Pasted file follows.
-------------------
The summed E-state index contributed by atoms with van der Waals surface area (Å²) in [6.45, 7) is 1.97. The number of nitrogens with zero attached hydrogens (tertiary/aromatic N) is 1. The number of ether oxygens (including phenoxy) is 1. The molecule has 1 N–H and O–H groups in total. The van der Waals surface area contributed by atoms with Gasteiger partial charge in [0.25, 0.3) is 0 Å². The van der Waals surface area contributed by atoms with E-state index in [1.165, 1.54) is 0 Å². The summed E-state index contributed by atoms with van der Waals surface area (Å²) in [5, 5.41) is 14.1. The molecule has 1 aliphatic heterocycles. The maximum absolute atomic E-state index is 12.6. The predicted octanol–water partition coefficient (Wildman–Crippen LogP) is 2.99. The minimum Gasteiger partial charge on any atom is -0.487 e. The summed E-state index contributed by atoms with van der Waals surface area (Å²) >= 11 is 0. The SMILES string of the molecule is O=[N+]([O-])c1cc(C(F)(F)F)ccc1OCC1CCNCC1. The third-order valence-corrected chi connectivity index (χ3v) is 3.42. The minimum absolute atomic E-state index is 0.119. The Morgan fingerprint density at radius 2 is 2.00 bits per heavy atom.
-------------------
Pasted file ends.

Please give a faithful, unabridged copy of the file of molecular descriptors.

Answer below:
The summed E-state index contributed by atoms with van der Waals surface area (Å²) in [6.45, 7) is 1.97. The number of nitrogens with zero attached hydrogens (tertiary/aromatic N) is 1. The number of ether oxygens (including phenoxy) is 1. The molecule has 1 N–H and O–H groups in total. The van der Waals surface area contributed by atoms with Gasteiger partial charge in [0.25, 0.3) is 0 Å². The van der Waals surface area contributed by atoms with E-state index in [1.165, 1.54) is 0 Å². The summed E-state index contributed by atoms with van der Waals surface area (Å²) in [5, 5.41) is 14.1. The molecule has 1 aliphatic heterocycles. The maximum absolute atomic E-state index is 12.6. The predicted octanol–water partition coefficient (Wildman–Crippen LogP) is 2.99. The minimum Gasteiger partial charge on any atom is -0.487 e. The summed E-state index contributed by atoms with van der Waals surface area (Å²) >= 11 is 0. The SMILES string of the molecule is O=[N+]([O-])c1cc(C(F)(F)F)ccc1OCC1CCNCC1. The third-order valence-corrected chi connectivity index (χ3v) is 3.42. The minimum absolute atomic E-state index is 0.119. The Morgan fingerprint density at radius 2 is 2.00 bits per heavy atom.